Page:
Why does the Church need priests?
The Eucharist is the source and summit of the life of the Church. Without the Eucharist, there is no Church. In a sacramental way, Christ is present to the Church in the person of the priest. All of the sacraments offer a personal encounter with Christ, and the priest is the one who offers the sacraments.
How do I know if God is calling me to the priesthood?
Today, many people look to the future and ask: What do I want to do with my life? The proper question is: God, what do you want me to do with my life for you? To know if you are being called, you must have a prayerful relationship with God, since God is the one who calls us to a specific vocation. Often, when someone senses that God is calling them to the priesthood, there is a negative reaction. This is normal, but do not think that it means you are not meant to be a priest. Very often, it is a positive indicator!
What qualities are looked for in a priest?
A desire to serve others - love for the Church - deep faith - man of prayer - leadership ability - one who relates well with people - and one who is a builder of the community.
What do I do if I think I am being called to the priesthood?
Speak to people you trust and get their feedback. You may also wish to speak to your pastor or any other priest you know. Most of all, speak with the Vocations Director for the Archdiocese, because he can answer many of your questions.
Do I have to know for sure that I want to be a priest to enter the seminary?
No. There are two levels of seminary formation, college and theology. In both cases, seminary is not only a place of education and formation, it is also a place for continued prayer and discernment.
What is the process for entering the seminary?
There is first an application process for the Archdiocese of Indianapolis. Once the student is accepted by the Archdiocese, then there is another application process for the seminary.
Where would I attend the seminary?
Currently, the Archdiocese of Indianapolis uses Bishop Simon Brute College Seminary in Indianapolis for college and Saint Meinrad School of Theology in St. Meinrad, IN, and the Pontifical North American College in Rome for theology. Once a man is accepted as a seminarian for the Archdiocese, he is assigned a seminary by the Archbishop.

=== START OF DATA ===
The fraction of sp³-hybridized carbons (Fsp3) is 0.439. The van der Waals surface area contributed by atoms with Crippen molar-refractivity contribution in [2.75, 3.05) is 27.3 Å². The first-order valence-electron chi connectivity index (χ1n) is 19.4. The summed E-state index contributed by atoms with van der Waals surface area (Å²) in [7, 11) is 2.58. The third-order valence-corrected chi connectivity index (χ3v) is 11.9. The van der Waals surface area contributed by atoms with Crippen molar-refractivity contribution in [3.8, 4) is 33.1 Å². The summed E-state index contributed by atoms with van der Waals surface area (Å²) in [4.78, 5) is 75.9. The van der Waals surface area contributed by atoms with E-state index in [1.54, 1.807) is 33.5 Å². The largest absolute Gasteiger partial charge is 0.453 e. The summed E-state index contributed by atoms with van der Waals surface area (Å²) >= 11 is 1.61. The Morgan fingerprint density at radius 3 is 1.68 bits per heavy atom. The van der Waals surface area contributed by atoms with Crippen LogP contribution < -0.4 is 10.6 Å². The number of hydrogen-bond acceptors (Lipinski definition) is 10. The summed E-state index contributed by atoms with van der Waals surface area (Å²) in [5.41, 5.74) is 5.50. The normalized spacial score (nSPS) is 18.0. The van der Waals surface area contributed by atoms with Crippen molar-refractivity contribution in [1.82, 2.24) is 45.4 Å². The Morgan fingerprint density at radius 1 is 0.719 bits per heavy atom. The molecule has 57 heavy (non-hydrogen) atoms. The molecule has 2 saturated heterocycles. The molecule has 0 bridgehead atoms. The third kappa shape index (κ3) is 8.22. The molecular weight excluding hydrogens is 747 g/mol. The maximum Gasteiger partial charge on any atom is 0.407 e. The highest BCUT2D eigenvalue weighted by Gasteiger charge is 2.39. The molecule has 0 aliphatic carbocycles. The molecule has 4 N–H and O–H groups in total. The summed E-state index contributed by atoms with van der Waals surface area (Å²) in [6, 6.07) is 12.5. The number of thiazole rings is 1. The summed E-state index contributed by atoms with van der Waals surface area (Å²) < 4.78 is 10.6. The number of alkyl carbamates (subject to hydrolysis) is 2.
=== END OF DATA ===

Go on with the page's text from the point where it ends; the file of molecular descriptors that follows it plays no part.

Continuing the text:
What are the academic requirements to enter the seminary?
To enter seminary college, a student must have completed high school with a GPA of 2.0 or better. For the final four years of theology, a student needs a four-year college degree with a GPA of 2.5 or better and some basic philosophy requirements. Generally, the education process requires eight years after high school.
If I were ordained a priest for the Archdiocese of Indianapolis, where would I serve?
Most diocesan priests serve as parish priests. However, some do serve in other roles, such as high school chaplain, hospital chaplain, or in offices at the Archbishop O'Meara Catholic Center in Indianapolis.
How much does seminary cost and who is responsible for the expense?
For college seminarians, the Archdiocese works with the student and family to cover expenses. In addition, there are numerous financial aid packages available through the seminary and university. At the theology level, the Archdiocese covers all the basic expenses of room, board, tuition, books, and health insurance premiums. The theology students also receive a monthly allowance to help defer other personal expenses.
What is the role of parents in encouraging vocations?
The primary role is to provide an authentic witness to the importance of faith, prayer, and service to others. This includes teaching their children that we are all children of God, and that if we truly want to be happy, we will discover how God wants us to use the gifts we have received. Making their children aware of the nature of vocation, a "calling" from God, is a crucial first step. After that, it is a matter of inviting, raising the question with their children whether God might be calling them to be a priest, sister, or brother. Indirectly, attitudes and comments regarding the Church, priests, religious women and men, either foster or weaken the image of such a life of service.
What is the role of a parish in encouraging vocations?
The parish is where most people, especially young people, experience the Church, which includes worship, education, community, and service. Vocations thrive in a parish where there is active and full participation in these dimensions of Church life. In particular, it is important that Catholic education, in Catholic schools or religious education programs, clearly teaches about what a vocation is (a calling from God), what types of vocations there are (marriage, priesthood, diaconate, consecrated life, and single life), and how to make a good decision (the process of discernment). Beyond the general awareness of vocations, parents, priests and parishioners need to invite, encourage, and nurture vocations to the priesthood and consecrated life.
Can the declining number of priests and religious be made up for by expanding lay ministry?
Given the unique role of priests and religious, they cannot be "replaced" by lay ministers. It is not just a matter of function, e.g., only priests can celebrate the Eucharist and hear confessions, etc.; rather, it is a question of identity, the unique identity and witness which diocesan and religious priests, religious sisters and brothers, as well as members of secular institutes offer the Church and the world. We certainly need a sufficient number of ordained priests for the celebration of the sacraments, but also the Church would be diminished without the evangelical witness of religious and priests.